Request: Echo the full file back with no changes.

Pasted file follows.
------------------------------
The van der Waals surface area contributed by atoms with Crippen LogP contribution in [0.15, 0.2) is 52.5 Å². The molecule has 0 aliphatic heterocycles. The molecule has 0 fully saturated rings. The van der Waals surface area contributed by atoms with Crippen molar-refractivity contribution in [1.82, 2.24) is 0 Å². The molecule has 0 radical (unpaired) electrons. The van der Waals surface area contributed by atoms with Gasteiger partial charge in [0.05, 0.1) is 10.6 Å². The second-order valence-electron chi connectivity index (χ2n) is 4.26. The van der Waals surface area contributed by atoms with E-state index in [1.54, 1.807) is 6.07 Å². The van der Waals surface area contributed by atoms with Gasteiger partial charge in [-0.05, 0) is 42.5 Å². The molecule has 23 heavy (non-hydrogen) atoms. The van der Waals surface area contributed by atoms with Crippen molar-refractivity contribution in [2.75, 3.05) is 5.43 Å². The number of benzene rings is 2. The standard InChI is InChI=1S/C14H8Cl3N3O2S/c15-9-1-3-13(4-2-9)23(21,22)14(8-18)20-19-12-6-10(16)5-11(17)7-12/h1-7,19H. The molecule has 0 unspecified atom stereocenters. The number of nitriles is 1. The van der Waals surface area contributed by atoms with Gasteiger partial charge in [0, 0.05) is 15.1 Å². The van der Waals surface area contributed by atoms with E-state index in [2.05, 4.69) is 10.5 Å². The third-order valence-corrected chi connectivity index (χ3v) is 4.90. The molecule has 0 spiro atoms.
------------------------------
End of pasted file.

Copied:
The van der Waals surface area contributed by atoms with Crippen LogP contribution in [0.15, 0.2) is 52.5 Å². The molecule has 0 aliphatic heterocycles. The molecule has 0 fully saturated rings. The van der Waals surface area contributed by atoms with Crippen molar-refractivity contribution in [1.82, 2.24) is 0 Å². The molecule has 0 radical (unpaired) electrons. The van der Waals surface area contributed by atoms with Gasteiger partial charge in [0.05, 0.1) is 10.6 Å². The second-order valence-electron chi connectivity index (χ2n) is 4.26. The van der Waals surface area contributed by atoms with E-state index in [1.54, 1.807) is 6.07 Å². The van der Waals surface area contributed by atoms with Gasteiger partial charge in [-0.05, 0) is 42.5 Å². The molecule has 23 heavy (non-hydrogen) atoms. The van der Waals surface area contributed by atoms with Crippen molar-refractivity contribution in [2.75, 3.05) is 5.43 Å². The number of benzene rings is 2. The standard InChI is InChI=1S/C14H8Cl3N3O2S/c15-9-1-3-13(4-2-9)23(21,22)14(8-18)20-19-12-6-10(16)5-11(17)7-12/h1-7,19H. The molecule has 0 unspecified atom stereocenters. The number of nitriles is 1. The van der Waals surface area contributed by atoms with Gasteiger partial charge in [0, 0.05) is 15.1 Å². The van der Waals surface area contributed by atoms with E-state index in [2.05, 4.69) is 10.5 Å². The third-order valence-corrected chi connectivity index (χ3v) is 4.90. The molecule has 0 spiro atoms.